Many of you have been asking about zinc and its possible protective effects from COVID-19. Recently, there have been a series of observational studies from Spain, India, and Japan demonstrating that low zinc levels are associated with worse outcomes with COVID-19 infection. These studies were not randomized controlled trials demonstrating that giving zinc improved outcomes, rather they demonstrated that low levels were associated with worse outcomes. However, as we have discussed: association does not equal causation!
Earlier we saw a similar storyline with vitamin D, which I reviewed in an earlier blog (www.barryrotmanmd.com). Interestingly, since I wrote the blog in July 2020, a small, but well-designed, randomized controlled trial of vitamin D in hospitalized COVID-19 patients demonstrated a statistically significant reduction in progression of illness requiring ICU level of care. This study validated my advice that because vitamin D was very safe, it would be prudent to take it while awaiting better evidence of its efficacy.
Zinc presents a more complicated picture. Prior to COVID-19, there was already a large body of literature documenting zinc’s important role on the immune system, as well as anti-viral properties. However, zinc supplementation poses a much greater risk of side effects than does vitamin D. Zinc can cause nausea, vomiting, diarrhea, impaired appetite, as well as more serious side effects such as anemia and reduced white blood cell counts. Given the higher side effect risk, the level of evidence needs to be higher, in order to recommend taking zinc supplements “just to be safe.”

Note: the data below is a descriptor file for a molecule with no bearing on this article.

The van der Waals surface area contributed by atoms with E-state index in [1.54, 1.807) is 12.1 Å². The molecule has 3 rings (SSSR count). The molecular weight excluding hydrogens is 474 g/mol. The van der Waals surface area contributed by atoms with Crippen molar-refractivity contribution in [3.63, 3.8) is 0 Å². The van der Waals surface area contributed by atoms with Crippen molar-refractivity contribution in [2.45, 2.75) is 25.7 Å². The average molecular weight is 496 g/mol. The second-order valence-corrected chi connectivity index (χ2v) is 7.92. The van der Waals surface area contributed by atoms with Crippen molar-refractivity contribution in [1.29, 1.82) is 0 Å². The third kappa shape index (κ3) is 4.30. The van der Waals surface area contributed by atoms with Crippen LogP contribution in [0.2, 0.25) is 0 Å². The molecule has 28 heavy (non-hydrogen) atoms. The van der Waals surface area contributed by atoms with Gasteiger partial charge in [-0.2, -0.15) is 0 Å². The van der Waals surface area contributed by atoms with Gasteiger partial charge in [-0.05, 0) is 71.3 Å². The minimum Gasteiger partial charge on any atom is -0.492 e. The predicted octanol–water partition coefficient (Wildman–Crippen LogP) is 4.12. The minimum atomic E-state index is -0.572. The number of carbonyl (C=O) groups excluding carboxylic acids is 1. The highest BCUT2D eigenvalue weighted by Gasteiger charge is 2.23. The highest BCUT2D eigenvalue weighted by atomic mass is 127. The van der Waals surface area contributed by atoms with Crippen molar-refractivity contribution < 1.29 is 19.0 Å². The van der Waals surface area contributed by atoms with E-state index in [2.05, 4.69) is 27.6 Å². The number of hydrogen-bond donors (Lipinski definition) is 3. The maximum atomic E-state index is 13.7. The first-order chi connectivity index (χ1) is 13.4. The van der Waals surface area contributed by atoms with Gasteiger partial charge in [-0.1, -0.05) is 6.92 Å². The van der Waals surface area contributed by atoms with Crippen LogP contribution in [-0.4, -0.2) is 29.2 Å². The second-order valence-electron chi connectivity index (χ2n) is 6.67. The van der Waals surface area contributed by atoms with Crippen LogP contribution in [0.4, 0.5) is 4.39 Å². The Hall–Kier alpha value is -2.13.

Furthermore, the number of people with low zinc levels in the United States is relatively low at around 15%. A regular, American diet does a good job of providing sufficient levels. Zinc can be found in meat, dairy products, nuts, and grains. Those with low levels may have food insecurity or illnesses with malabsorption, such as active inflammatory bowel disease or severe alcoholism. A strict vegan diet may also pose a risk. The NIH has a valuable fact sheet about zinc: https://ods.od.nih.gov/factsheets/Zinc-Consumer/.
If you believe you are at risk for low zinc, please let us know and we can arrange for a blood test to determine if you require zinc supplementation.
However, for everyone else, given adequate levels of dietary zinc, there is no benefit to zinc supplementation and only the risk of very unpleasant side effects.
Please contact me with any questions or concerns.
Barry Rotman, MD